FIG. 7 is a timing chart showing the operations of the count clock control circuit, the interrupt control circuit, a MAXINT output circuit, an OKINT output circuit, and a MININT output circuit of the pulse width determining device according to the embodiment;

FIG. 8 is a timing chart of an example of the operation of the pulse width determining device in a case where an interrupt signal MAXINT is furnished;

FIG. 9 is a timing chart of another example of the operation of the pulse width determining device in a case where an interrupt signal OKINT is furnished;

FIG. 10 is a timing chart of another example of the operation of the pulse width determining device in a case where an interrupt signal OKINT is furnished;

FIG. 11 is a timing chart of another example of the operation of the pulse width determining device in a case where an interrupt signal MININT is furnished;

FIG. 12 is a timing chart of another example of the operation of the pulse width determining device in a case where an interrupt signal MININT is furnished;

FIG. 13 is a block diagram showing the structure of a prior art pulse width determining device; and

FIG. 14 is a timing chart showing the waveforms of signals from components of the prior art pulse width determining device of FIG. 13.

DETAILED DESCRIPTION OF THE PREFERRED EMBODIMENTS

Referring next to FIG. 1, there is illustrated a block diagram showing the structure of a pulse width determining device according to an embodiment of the present invention. In the figure, reference numeral 1 denotes an edge detecting circuit for detecting the rising and falling edges of an asynchronous pulse applied thereto, and for making the input pulse synchronous to a timer clock TCK used for synchronization of the whole of the pulse width determining device of the embodiment, and for furnishing the input pulse synchronous to the clock as a pulse EDG, 102 denotes a reload control circuit for generating a reload signal RRD for providing timing to reload an initial count value into a down counter, and a switching signal CHG for switching the target to which the down counter 108 is connected between a first reload register 105a and a second reload register 105b, 103 denotes a count clock control circuit for generating and furnishing a count clock CCK to the down counter 108 which counts down from an initial value every time it receives each pulse of the count clock CCK, and 104 denotes a timing output circuit for furnishing a timing signal START to trigger the down counter 108 to start counting down from an initial value, and a pulse end signal FIN showing the falling edge of the pulse EDG from the edge detecting circuit 101.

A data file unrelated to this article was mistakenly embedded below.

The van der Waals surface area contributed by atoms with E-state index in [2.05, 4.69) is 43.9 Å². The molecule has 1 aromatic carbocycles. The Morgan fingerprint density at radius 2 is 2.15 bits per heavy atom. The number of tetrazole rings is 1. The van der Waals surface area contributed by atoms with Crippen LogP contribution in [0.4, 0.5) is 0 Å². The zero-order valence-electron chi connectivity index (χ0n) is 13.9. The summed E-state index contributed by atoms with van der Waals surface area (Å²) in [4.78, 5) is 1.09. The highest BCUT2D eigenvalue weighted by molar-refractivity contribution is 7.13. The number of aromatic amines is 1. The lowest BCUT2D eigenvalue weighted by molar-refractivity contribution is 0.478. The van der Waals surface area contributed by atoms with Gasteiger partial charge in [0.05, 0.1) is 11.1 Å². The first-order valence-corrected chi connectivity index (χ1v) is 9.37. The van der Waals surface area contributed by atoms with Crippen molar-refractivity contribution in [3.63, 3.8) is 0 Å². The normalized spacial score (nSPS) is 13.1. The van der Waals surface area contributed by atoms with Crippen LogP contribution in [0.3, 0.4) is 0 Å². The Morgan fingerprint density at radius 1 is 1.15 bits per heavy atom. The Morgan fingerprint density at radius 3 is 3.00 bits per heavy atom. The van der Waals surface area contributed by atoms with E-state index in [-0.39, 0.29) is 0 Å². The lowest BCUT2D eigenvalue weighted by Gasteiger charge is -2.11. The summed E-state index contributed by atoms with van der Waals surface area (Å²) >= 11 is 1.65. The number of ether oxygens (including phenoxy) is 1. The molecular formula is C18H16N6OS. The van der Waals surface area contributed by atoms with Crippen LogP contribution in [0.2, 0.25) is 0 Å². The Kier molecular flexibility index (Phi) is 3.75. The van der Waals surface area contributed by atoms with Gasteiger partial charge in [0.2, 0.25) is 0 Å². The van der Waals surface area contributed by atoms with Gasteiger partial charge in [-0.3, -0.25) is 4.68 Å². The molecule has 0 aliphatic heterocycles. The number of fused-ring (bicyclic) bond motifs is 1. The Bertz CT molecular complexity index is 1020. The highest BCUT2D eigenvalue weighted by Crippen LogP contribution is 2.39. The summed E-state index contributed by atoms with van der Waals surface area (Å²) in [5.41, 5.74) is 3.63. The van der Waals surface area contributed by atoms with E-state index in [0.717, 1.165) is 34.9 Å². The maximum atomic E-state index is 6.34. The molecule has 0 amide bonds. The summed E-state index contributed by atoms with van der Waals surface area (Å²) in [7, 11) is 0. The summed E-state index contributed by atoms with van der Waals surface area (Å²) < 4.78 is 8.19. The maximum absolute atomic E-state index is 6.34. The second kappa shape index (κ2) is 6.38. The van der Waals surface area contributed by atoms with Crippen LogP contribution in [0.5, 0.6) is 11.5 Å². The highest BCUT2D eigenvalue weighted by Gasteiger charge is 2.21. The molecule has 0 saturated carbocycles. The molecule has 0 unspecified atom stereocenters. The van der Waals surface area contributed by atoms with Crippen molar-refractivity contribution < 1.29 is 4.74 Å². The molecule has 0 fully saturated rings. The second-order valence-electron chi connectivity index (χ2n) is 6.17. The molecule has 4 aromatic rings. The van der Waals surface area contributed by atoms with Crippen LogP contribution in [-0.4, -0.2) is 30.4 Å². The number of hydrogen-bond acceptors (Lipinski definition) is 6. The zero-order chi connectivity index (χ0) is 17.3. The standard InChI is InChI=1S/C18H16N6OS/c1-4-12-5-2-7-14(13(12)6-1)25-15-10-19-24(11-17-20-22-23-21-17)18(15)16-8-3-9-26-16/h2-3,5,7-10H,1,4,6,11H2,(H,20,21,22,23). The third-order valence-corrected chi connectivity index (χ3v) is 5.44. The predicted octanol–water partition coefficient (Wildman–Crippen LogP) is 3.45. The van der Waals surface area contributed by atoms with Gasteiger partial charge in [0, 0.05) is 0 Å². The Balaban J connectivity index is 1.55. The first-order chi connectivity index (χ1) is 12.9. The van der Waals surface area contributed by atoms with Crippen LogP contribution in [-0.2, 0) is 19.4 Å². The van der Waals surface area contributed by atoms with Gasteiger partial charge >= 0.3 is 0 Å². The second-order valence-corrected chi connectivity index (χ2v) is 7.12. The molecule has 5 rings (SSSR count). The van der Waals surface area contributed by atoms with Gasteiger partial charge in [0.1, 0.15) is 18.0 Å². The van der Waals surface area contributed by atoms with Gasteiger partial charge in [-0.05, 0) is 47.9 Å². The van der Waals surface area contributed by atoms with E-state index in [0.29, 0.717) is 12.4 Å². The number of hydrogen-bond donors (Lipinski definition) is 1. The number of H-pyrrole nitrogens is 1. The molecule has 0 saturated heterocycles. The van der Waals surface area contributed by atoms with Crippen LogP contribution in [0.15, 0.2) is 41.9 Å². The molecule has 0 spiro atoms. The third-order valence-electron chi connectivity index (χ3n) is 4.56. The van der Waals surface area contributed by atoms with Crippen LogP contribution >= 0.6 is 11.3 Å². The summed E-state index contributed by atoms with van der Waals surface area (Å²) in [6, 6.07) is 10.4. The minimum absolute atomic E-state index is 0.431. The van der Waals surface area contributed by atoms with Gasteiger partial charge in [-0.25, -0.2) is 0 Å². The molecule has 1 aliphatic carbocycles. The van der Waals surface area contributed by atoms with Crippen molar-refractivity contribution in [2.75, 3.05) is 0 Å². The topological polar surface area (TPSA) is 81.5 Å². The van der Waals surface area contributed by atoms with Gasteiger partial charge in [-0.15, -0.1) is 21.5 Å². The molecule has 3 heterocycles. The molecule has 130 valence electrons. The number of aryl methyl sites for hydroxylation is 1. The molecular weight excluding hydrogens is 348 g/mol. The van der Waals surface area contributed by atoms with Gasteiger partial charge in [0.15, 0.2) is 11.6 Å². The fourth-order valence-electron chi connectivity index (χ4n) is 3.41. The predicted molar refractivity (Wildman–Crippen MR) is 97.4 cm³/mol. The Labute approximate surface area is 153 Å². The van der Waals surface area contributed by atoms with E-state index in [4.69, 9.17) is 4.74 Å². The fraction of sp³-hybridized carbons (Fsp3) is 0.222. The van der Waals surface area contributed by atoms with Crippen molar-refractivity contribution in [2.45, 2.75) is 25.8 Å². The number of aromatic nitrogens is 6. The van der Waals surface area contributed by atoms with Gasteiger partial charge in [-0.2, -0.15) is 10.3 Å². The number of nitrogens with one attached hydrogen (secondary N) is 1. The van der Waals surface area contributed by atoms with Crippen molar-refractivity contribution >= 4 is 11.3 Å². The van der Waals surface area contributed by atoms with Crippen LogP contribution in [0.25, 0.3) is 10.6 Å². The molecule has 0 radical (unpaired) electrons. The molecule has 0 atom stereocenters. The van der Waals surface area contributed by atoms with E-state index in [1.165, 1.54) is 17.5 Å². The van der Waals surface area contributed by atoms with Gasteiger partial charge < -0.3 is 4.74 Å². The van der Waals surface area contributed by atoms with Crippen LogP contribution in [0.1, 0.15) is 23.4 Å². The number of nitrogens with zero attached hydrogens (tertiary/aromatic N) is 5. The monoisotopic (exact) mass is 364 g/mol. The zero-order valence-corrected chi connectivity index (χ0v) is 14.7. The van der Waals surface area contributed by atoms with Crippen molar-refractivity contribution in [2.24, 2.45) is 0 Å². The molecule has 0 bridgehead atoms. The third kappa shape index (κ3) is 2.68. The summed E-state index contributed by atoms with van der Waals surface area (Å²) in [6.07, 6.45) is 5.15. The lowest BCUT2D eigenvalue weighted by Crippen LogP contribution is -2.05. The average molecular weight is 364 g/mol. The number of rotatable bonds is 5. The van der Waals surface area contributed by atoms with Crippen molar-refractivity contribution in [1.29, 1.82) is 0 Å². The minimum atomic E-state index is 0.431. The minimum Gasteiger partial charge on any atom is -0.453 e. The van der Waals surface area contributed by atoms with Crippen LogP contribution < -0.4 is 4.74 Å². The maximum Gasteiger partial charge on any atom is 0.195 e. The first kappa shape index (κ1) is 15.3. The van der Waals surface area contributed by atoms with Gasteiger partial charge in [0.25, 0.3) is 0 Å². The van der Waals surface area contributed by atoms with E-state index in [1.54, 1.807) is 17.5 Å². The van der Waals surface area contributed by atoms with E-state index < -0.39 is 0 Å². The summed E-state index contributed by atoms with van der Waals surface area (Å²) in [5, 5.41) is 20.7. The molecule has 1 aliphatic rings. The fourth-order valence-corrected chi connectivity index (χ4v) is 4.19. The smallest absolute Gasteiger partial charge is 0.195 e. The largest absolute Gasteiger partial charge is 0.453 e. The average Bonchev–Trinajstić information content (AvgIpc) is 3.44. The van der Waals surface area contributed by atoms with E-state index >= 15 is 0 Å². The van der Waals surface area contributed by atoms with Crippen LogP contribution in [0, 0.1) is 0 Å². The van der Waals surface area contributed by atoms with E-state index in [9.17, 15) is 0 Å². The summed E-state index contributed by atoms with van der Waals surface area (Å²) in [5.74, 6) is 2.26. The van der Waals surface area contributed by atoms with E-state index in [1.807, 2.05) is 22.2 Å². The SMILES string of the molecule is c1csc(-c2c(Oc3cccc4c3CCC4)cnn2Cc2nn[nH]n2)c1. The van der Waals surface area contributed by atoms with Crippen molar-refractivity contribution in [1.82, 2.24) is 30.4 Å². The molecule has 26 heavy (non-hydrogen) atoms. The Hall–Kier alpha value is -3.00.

The first reload register 105a holds a first initial count value representing the number of clock pulses which corresponds to a minimum pulse width defined by a protocol governing serial communications. The second reload register 105b holds a second initial count value representing the number of clock pulses which corresponds to a difference between a maximum pulse width similarly defined by the protocol governing serial communications and the minimum pulse width. A switch 106 can switch the target to which the down counter 108 is connected between the first reload register 105a and the second reload register 105b. A switch 107 can connect the switch 106 coupled to either the first reload register 105a or the second reload register 105b with the down counter 108 in response to the reload signal RRD. As previously explained the down counter 108 counts down every time it receives each pulse of the count clock CCK from the count clock control circuit. When the down counter 108 reaches 0, it furnishes an underflow signal UNF indicating that it has underflowed. When the switching signal CHG is furnished at a LOW level, the switch 106 connects the first reload register 105a with the switch 107. Otherwise, the switch 106 connects the second reload register 105b with the switch 107.